Bob McKeon

July 22, 2013

Last week I participated in the Rose Prince Pilgrimage at Lejac on Highway 16 in northern B.C. I was at the pilgrimage because I am a member of the organizing committee for the Directions in Aboriginal Ministry Program, a program initiated and supported by the Western Conference of Catholic Bishops.

The Directions program seeks to support aboriginal and non-aboriginal ministers working within aboriginal Catholic communities.

In previous years, meetings were held at Newman Theological College or at Star of the North Retreat House. This year we were challenged to travel outside the city to join in with a major faith celebration of a local aboriginal community.


The pilgrimage was centred on the life, death and legacy of Rose Prince, a member of the Carrier Nation. Rose attended and later worked at the Lejac Indian Residential School.

She was known for her strong Christian faith and her concern and compassion for her fellow students and coworkers. She died of tuberculosis at the young age of 34 in 1949. She was buried in a cemetery near the school.

Two years later, it became necessary to move this cemetery. The coffins were dug up and carried on a stoneboat to a new location which was not too far away. During the move, Rose's coffin was opened up. Her body was discovered to be perfectly preserved.

Over the centuries, Catholics have seen this as a special sign that recognizes that the deceased person lived a life of great holiness.

During our time at the Rose Prince Pilgrimage, members of our program were able to get deeper and deeper into the story of Rose Prince by talking with local community members associated with the life and legacy of Rose.

We spoke with an aboriginal man who worked at moving the coffins back in 1951, and was an eyewitness to the incorrupt state of Rose's body. We spoke with the nurse present with Rose at the time of her death, who remembered that Rose's body did not stiffen with rigor mortis that normally occurs in the hours after death.


We spoke to members of two families who had a family member healed of serious medical conditions through prayers invoking Rose and the application of dirt from her gravesite.

As we got deeper into Rose's story, one member of our group spoke of "brushing up against holiness." This sense of encountering the holy is shared by the several hundred pilgrims, aboriginal and non-aboriginal, who gather annually from across Western Canada to participate in this pilgrimage.

The pilgrimage brought a deep experience of shared Christian community. The local Carrier people hosted the pilgrimage on their land, offering welcome and generous hospitality.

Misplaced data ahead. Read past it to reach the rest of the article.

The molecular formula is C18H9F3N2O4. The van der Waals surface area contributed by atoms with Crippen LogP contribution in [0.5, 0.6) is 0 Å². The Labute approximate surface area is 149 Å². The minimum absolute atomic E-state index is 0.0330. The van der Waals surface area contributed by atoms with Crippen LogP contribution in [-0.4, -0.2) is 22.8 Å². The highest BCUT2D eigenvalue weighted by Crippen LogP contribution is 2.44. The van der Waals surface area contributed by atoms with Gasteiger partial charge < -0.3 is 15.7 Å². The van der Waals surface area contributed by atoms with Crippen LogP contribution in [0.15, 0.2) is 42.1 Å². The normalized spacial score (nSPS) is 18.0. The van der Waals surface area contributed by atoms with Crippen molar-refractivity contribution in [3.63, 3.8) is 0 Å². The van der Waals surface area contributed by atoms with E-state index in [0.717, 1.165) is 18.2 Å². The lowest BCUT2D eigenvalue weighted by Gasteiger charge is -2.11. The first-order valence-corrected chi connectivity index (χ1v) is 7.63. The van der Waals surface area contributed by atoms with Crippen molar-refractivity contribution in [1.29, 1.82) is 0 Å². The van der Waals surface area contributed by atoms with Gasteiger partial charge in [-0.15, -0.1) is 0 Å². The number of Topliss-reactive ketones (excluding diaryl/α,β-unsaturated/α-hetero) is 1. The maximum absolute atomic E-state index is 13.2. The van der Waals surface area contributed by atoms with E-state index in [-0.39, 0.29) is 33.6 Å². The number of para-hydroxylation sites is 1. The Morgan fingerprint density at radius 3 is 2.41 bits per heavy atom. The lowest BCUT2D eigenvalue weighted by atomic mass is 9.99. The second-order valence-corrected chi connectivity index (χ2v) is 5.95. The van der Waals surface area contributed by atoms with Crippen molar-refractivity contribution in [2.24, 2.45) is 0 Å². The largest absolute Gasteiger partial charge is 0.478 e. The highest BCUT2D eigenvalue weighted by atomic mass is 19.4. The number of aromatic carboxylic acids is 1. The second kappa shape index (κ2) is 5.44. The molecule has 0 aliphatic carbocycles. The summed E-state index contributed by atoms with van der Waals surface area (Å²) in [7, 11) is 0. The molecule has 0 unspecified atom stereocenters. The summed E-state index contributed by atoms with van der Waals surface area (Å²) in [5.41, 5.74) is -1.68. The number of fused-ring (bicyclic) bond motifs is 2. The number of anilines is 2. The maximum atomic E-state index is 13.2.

Over the three days of the pilgrimage, aboriginal and non-aboriginal participants shared worship, meals, campsites and often deep conversations together. However, the pain and suffering of many of the local aboriginal families became visible in the prayers of intercession during the "Living Rosary."


The pilgrimage is held on the site of the former Lejac residential school which operated from 1922 to 1976. We spoke with former students, including a classmate of Prince, who spoke of the painful and difficult life at the residential school - being separated from family at a young age and being thrust into a strange and intimidating environment.

We also spoke with members of the religious community of sisters who served at the Lejac school, and heard about the commitment of the sisters to assist and support the students at the school.

I found my time at the Rose Prince Pilgrimage to be a powerful and transforming spiritual experience. All that I experienced there does not fit together into a neat, cohesive package. There were real tensions and at times apparent contradictions in the midst of God's special presence in mystery and abiding love.


These are significant conversations in the life of the Canadian Church today. Another quite different public conversation on the legacy of the Indian residential schools will be taking place at the Truth and Reconciliation Commission community hearings on July 24 and 25 in Hobbema.

The hearings will take place at the site of the former Ermineskin residential school, which was staffed by members of Catholic religious orders. These important community hearings are open to members of the public. Everyone is welcome to attend.

(Bob McKeon: